In conclusion, lung cancer patients who are asymptomatic at the time of diagnosis exhibit significantly better prognosis, and the presence of symptoms at diagnosis constitutes an independent risk factor for a poor prognosis. Our efforts should concentrate on continuing further research to improve and determine the key points that are lacking in the early detection of lung cancer.


Acknowledgments

We would like to thank the professionals of our multidisciplinary team for thoracic malignancies for their daily conscientious work in the diagnosis and treatment of lung cancer patients. Lucia Pinilla acknowledges receiving financial support from the Ministry of Science, Innovation and Universities of Spain for the Training of University Lecturers (FPU19/03526). Meetings where this work has been previously presented: (I) ERS International Congress 2019 (Madrid). Presenter: Polanco D. (II) 52nd National Congress SEPAR (Spanish Society of Pulmonology and Thoracic Surgery). Presenter: Polanco D.

Funding: None.


Footnote

Reporting Checklist: The authors have completed the STROBE reporting checklist. Available at http://dx.doi.org/10.21037/jtd-20-3075

Data Sharing Statement: Available at http://dx.doi.org/10.21037/jtd-20-3075

Peer Review File: Available at http://dx.doi.org/10.21037/jtd-20-3075

Conflicts of Interest: All authors have completed the ICMJE uniform disclosure form (available at http://dx.doi.org/10.21037/jtd-20-3075). The authors have no conflicts of interest to declare.

Ethical Statement: The authors are accountable for all aspects of the work in ensuring that questions related to the accuracy or integrity of any part of the work are appropriately investigated and resolved. The study was conducted in accordance with the Declaration of Helsinki (as revised in 2013). The study was approved by the ethics committee of the centre (Clinical Research Ethics Committee of the Arnau de Vilanova-Santa Maria Hospital University Hospital) (No. 1951) and was exempted from obtaining written informed consent from patients because of being based on anonymised data routinely collected in standard clinical practice, not affecting clinical care of patients, and the retrospective component of its design.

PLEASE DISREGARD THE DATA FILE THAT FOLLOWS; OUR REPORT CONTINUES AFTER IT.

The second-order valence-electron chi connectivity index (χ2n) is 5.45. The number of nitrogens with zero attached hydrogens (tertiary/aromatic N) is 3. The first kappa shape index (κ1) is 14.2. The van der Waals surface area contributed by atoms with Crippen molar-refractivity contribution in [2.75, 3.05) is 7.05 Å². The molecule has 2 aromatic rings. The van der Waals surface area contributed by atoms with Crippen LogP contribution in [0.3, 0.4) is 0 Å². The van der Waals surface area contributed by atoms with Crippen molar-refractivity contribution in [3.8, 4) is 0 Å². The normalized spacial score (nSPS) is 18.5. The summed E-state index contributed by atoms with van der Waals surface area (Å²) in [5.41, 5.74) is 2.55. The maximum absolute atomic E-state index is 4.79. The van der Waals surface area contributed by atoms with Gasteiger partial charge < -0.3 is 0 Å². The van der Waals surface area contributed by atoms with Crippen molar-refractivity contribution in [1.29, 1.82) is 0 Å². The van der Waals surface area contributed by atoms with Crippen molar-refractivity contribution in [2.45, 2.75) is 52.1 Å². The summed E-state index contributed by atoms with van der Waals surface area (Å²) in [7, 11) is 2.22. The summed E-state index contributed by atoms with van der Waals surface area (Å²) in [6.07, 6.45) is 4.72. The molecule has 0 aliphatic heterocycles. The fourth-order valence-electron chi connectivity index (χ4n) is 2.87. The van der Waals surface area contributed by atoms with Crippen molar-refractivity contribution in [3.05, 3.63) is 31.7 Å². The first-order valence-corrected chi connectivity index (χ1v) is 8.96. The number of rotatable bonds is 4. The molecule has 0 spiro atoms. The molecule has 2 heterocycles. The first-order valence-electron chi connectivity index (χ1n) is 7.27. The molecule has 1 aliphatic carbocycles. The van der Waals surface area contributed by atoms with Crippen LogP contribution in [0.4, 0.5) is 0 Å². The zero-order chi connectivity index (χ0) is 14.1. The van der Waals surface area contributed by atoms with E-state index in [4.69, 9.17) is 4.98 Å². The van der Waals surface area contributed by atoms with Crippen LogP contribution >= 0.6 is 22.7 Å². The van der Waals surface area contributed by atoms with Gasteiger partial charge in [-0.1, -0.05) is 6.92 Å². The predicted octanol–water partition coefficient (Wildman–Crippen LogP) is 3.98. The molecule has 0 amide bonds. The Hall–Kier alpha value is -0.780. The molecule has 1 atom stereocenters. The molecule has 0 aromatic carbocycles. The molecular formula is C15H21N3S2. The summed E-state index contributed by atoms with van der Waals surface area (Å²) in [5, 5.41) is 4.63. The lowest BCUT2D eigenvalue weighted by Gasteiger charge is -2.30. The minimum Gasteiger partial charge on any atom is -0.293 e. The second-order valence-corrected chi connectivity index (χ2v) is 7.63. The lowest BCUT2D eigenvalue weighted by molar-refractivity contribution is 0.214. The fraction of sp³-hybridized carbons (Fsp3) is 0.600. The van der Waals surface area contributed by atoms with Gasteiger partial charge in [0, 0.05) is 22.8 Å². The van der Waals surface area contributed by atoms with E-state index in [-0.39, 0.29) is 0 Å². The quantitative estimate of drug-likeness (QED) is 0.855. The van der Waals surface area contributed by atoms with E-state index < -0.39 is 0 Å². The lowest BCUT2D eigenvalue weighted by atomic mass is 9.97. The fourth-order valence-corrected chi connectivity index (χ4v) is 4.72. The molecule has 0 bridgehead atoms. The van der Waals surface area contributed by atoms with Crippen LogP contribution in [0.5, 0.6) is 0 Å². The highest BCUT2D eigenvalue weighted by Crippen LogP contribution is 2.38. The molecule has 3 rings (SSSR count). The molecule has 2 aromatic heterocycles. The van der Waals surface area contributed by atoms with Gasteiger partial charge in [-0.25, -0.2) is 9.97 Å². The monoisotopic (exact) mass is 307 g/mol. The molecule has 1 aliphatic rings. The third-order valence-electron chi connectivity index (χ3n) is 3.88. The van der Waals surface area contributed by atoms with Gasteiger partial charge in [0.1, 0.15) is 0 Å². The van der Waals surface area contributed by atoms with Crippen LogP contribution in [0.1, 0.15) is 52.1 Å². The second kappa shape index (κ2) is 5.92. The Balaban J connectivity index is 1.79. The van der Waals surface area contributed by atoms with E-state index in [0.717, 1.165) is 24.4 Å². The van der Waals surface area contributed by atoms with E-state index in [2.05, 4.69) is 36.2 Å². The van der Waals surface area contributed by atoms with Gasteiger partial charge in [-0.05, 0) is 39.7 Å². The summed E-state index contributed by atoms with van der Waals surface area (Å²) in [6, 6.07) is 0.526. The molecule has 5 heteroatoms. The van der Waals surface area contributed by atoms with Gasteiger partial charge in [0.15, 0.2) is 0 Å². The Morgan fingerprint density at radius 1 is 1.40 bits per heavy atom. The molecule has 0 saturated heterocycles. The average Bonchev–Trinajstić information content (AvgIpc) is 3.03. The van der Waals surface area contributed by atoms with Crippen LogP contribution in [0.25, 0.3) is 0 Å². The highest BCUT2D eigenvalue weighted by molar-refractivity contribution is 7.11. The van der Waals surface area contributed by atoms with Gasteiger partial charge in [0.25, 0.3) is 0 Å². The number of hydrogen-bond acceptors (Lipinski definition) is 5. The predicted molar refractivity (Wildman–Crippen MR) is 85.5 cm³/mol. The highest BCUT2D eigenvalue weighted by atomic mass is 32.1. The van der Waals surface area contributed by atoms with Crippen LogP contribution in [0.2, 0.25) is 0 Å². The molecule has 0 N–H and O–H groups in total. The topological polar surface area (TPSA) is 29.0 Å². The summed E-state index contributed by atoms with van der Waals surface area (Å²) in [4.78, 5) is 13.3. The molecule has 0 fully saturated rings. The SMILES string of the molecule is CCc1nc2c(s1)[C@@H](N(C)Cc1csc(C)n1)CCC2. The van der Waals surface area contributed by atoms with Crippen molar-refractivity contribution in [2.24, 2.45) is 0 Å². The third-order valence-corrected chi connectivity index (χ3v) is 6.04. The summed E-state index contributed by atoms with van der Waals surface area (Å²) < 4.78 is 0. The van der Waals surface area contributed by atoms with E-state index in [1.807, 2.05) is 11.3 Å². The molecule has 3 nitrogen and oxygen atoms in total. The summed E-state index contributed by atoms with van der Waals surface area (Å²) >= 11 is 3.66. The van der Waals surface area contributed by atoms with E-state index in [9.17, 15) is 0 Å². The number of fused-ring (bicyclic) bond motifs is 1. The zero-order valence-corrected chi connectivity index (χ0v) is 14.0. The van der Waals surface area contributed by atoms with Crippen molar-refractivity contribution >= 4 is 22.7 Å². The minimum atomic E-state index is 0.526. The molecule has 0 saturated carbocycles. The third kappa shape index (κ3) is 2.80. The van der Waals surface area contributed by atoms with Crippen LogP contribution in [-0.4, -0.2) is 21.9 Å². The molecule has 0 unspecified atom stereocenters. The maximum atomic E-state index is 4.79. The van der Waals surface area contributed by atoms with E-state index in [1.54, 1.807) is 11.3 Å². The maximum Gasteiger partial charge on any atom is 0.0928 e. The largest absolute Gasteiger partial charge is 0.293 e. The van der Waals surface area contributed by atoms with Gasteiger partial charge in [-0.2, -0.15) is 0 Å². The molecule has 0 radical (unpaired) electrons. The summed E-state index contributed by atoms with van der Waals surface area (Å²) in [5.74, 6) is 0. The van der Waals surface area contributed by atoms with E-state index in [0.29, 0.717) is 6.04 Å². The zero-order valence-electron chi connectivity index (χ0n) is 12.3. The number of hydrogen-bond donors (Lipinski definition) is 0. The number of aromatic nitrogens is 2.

Open Access Statement: This is an Open Access article distributed in accordance with the Creative Commons Attribution-NonCommercial-NoDerivs 4.0 International License (CC BY-NC-ND 4.0), which permits the non-commercial replication and distribution of the article with the strict proviso that no changes or edits are made and the original work is properly cited (including links to both the formal publication through the relevant DOI and the license). See: https://creativecommons.org/licenses/by-nc-nd/4.0/.


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Cite this article as: Polanco D, Pinilla L, Gracia-Lavedan E, Mas A, Bertran S, Fierro G, Seminario A, Gómez S, Barbé F. Prognostic value of symptoms at lung cancer diagnosis: a three-year observational study. J Thorac Dis 2021;13(3):1485-1494. doi: 10.21037/jtd-20-3075